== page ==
Excel allows us to apply conditional formatting to a cell (or a range of cells). A conditional format is a format that is applied if and only if certain conditions are met by the contents of the cell. For instance, we may want to make a number red if it is negative, black if it is positive, or green if it is 0. This requires three conditional formats.
The FormatConditions property of a Range object returns a FormatConditions collection that can contain up to three FormatCondition objects, each of which represents a conditional format.
The Add method of the FormatConditions collection is used to add FormatCondition objects to the collection. However, attempting to add more than three such objects will generate an error. The syntax for the Add method is:
FormatConditionsObject.Add(Type, Operator, Formula1, Formula2)
The required Type parameter specifies whether the conditional format is based on the value in the cell or an expression. It can be either of the following XlFormatConditionType constants:
Enum XlFormatConditionType xlCellValue = 1 xlExpression = 2 End Enum
When Type is xlCellValue, the Operator parameter specifies the operator to use with that value. If Type is xlExpression, the Operator argument is ignored. The value of Operator is one of the following constants:
Enum XlFormatConditionOperator xlBetween = 1
xlNotBetween = 2 xlEqual = 3 xlNotEqual = 4 xlGreater = 5 xlLess = 6 xlGreaterEqual = 7 xlLessEqual = 8 End Enum
If Type is xlCellValue, then Formula1 and Formula2 give the comparison values used with Operator and the cell value. Note that Formula2 is used only with the xlBetween and xlNotBetween constants.
For example, the following code sets the interior color of a cell in the range A1:C4 to 25% grayscale if the number is between 0 and 10 (inclusive) and to white otherwise. The results are shown in Figure 19-24. Note that we first cleared all conditional formatting before creating new FormatCondition objects. Note also that an empty cell is treated as if it contains a 0.
Dim rng As Range Dim i As Integer Set rng = Range("A1:C4")
' Clear all existing formats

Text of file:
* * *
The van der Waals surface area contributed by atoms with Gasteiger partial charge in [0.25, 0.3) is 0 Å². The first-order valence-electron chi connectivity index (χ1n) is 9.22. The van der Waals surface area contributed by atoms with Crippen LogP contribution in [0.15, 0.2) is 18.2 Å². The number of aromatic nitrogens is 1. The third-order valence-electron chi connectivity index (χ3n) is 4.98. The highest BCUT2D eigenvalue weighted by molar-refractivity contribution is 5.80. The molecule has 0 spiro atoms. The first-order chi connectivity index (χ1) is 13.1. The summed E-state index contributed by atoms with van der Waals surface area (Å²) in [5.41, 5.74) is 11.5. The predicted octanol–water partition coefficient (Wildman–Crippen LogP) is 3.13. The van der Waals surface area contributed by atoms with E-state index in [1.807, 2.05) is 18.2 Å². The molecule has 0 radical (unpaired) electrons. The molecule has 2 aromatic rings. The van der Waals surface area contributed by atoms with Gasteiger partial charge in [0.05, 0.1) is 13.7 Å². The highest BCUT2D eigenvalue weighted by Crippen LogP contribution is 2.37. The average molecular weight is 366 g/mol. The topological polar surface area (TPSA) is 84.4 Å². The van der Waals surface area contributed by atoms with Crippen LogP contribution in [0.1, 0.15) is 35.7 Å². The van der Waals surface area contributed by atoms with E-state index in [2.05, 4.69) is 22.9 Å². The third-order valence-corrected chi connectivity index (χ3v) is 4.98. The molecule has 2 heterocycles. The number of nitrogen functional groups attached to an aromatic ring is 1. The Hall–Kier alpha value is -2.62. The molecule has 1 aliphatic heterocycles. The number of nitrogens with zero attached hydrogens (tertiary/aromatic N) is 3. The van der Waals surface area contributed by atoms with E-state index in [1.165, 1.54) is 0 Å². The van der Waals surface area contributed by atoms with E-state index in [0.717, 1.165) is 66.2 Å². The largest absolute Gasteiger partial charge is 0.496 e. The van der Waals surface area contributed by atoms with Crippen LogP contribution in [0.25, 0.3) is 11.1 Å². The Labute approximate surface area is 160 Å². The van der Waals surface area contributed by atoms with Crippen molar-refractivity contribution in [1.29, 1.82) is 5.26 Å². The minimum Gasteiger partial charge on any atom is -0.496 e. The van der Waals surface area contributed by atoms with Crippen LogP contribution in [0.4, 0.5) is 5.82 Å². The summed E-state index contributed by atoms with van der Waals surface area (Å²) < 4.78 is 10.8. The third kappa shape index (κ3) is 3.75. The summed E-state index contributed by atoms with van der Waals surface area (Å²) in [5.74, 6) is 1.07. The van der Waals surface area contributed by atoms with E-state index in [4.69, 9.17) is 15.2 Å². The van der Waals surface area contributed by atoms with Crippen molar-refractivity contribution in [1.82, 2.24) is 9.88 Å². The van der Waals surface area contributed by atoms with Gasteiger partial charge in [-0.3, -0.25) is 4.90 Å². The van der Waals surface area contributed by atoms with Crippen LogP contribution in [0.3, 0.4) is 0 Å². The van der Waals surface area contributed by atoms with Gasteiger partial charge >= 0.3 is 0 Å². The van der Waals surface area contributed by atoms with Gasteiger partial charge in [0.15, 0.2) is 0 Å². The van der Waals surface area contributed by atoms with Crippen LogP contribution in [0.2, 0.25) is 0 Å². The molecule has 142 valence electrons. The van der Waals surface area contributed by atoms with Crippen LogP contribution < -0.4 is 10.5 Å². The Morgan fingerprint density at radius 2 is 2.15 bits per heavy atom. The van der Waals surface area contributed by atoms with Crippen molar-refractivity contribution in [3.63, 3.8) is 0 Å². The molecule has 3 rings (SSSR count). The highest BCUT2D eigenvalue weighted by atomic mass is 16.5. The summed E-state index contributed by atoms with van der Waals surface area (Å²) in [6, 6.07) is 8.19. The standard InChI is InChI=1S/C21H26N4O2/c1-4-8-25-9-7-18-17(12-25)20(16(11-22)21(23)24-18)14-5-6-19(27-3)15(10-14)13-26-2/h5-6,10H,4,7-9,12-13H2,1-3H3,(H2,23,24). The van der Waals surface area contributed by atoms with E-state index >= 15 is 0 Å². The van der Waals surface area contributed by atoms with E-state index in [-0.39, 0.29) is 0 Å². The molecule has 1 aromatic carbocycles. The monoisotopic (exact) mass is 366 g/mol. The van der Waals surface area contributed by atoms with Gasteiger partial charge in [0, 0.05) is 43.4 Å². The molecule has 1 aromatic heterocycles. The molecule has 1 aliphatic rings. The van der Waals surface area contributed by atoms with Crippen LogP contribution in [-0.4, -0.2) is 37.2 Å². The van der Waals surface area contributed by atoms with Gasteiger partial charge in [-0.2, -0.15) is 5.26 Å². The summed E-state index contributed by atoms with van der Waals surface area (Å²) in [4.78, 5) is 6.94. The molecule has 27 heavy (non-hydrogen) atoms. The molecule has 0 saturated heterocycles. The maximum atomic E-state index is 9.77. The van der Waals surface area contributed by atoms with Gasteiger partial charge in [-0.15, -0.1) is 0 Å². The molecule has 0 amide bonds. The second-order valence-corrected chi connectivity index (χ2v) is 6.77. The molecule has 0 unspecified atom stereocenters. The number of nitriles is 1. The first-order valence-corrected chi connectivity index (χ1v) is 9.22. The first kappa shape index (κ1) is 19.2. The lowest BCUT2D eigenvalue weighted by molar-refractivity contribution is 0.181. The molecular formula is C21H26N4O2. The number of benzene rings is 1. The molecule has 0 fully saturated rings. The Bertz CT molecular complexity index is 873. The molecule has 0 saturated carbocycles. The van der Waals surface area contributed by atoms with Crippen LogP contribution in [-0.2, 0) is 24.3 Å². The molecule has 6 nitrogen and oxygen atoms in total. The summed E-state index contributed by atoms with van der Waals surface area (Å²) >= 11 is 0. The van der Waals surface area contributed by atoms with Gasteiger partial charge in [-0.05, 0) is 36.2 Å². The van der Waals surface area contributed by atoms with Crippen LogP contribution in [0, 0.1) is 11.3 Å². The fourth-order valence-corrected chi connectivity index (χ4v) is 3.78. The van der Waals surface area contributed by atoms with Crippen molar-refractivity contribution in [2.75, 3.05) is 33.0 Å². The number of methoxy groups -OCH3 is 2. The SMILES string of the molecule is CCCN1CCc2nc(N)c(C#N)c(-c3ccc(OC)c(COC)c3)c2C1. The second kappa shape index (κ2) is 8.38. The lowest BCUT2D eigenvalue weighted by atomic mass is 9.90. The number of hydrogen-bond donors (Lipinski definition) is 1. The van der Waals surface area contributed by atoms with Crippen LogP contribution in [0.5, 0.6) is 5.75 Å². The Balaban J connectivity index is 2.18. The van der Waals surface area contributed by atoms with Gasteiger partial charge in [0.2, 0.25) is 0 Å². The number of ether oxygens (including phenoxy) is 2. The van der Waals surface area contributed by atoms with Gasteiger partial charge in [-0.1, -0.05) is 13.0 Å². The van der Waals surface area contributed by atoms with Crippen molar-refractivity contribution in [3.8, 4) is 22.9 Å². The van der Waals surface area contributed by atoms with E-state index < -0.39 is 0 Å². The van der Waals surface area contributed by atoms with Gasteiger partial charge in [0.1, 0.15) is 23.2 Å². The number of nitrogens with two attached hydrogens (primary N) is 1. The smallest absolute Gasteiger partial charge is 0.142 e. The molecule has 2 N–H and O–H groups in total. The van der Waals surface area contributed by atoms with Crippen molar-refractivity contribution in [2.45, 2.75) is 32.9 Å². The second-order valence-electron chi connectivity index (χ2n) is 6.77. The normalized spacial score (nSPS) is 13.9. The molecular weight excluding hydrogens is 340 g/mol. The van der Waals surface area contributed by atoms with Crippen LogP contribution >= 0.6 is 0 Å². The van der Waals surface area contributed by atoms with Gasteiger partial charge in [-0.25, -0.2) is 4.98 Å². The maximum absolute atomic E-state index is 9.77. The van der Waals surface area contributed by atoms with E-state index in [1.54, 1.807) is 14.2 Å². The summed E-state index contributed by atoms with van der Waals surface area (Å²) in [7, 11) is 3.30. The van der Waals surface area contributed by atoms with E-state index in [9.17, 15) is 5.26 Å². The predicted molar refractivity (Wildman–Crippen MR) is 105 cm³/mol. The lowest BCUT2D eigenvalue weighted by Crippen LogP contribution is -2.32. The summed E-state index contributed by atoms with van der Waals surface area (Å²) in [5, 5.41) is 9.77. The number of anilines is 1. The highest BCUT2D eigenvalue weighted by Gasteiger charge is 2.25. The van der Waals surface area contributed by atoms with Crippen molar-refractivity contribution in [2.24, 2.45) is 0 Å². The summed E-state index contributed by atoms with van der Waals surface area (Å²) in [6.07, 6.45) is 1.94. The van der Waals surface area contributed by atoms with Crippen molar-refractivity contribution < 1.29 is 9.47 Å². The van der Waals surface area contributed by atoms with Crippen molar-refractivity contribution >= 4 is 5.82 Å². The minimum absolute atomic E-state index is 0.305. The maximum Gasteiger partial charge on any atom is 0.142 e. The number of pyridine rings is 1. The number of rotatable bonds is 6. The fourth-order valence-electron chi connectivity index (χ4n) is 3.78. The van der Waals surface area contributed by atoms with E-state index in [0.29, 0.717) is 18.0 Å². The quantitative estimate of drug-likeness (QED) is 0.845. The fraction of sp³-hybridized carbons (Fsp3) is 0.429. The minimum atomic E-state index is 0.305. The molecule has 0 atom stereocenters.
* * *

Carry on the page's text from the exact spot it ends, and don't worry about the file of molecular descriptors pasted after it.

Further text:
For i = rng.FormatConditions.Count To 1 Step -1
rng.FormatConditions(i).Delete Next
.FormatConditions.Add xlCellValue, xlBetween, 0, 10 .FormatConditions(1).Interior.Color = RGB(196, 196, 196) .FormatConditions.Add xlCellValue, xlNotBetween, 0, 10 .FormatConditions(2).Interior.Color = RGB(255, 255, 255) End With
Figure 19-24. A conditionally formatted range
A |
B |
C | ||
2 |
2 |
3 |
100 | |
3 |
-1 | |||
A | ||||
5 |
When Type is xlExpression, Formula2 is ignored, and Formula1 gives the formula or expression that determines the condition. This parameter can be a constant, a string, a cell reference, or a formula. To illustrate, the following code sets the interior color based on whether cells A1 and A2 contain the same value:
Dim rng As Range Dim i As Integer Set rng = Range("A1:A2")
' Clear all existing formats
For i = rng.FormatConditions.Count To 1 Step -1
rng.FormatConditions(i).Delete Next
With rng
.FormatConditions.Add xlExpression, ,
Range("A1").Value = Range("A2").Value .FormatConditions(1).Interior.Color =
RGB(0, 0, 255) .FormatConditions.Add xlExpression, ,
Range("A1").Value <> Range("A2").Value .FormatConditions(2).Interior.Color = RGB(2 55, 0, 0) End With
As the previous examples show, the actual formatting is done by setting some of the properties of children of the FormatCondition object. In particular, the Borders, Font, and Interior properties return child objects of the same name, whose properties can be set to indicate the desired formatting.
Note finally that an existing FormatCondition object can be deleted using the Delete method of the FormatConditions collection, and it can be changed using the Modify method of the FormatCondition object. The Modify method has the syntax:
FormatConditionObject.Modify(Type, Operator, Formula1, Formula2) where the parameters are identical to those of the Add method.
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